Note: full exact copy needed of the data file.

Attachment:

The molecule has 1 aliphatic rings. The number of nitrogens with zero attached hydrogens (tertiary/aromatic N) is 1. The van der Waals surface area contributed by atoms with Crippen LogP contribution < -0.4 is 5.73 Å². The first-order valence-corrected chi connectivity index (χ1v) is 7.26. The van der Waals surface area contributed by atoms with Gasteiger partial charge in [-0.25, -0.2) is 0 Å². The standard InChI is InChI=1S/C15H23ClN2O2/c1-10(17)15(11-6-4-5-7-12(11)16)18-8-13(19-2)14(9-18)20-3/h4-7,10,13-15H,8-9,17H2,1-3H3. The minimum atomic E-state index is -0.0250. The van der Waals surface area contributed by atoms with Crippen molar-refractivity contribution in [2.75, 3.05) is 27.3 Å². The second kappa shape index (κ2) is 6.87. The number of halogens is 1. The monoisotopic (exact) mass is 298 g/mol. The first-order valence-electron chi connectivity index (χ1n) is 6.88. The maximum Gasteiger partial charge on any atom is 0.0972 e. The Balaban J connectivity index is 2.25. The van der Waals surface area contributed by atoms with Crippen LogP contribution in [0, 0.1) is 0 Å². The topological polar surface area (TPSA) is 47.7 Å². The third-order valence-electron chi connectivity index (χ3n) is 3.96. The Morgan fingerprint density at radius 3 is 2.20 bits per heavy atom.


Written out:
The molecule has 1 aliphatic rings. The number of nitrogens with zero attached hydrogens (tertiary/aromatic N) is 1. The van der Waals surface area contributed by atoms with Crippen LogP contribution < -0.4 is 5.73 Å². The first-order valence-corrected chi connectivity index (χ1v) is 7.26. The van der Waals surface area contributed by atoms with Gasteiger partial charge in [-0.25, -0.2) is 0 Å². The standard InChI is InChI=1S/C15H23ClN2O2/c1-10(17)15(11-6-4-5-7-12(11)16)18-8-13(19-2)14(9-18)20-3/h4-7,10,13-15H,8-9,17H2,1-3H3. The minimum atomic E-state index is -0.0250. The van der Waals surface area contributed by atoms with Crippen molar-refractivity contribution in [2.75, 3.05) is 27.3 Å². The second kappa shape index (κ2) is 6.87. The number of halogens is 1. The monoisotopic (exact) mass is 298 g/mol. The first-order valence-electron chi connectivity index (χ1n) is 6.88. The maximum Gasteiger partial charge on any atom is 0.0972 e. The Balaban J connectivity index is 2.25. The van der Waals surface area contributed by atoms with Crippen LogP contribution in [0, 0.1) is 0 Å². The topological polar surface area (TPSA) is 47.7 Å². The third-order valence-electron chi connectivity index (χ3n) is 3.96. The Morgan fingerprint density at radius 3 is 2.20 bits per heavy atom.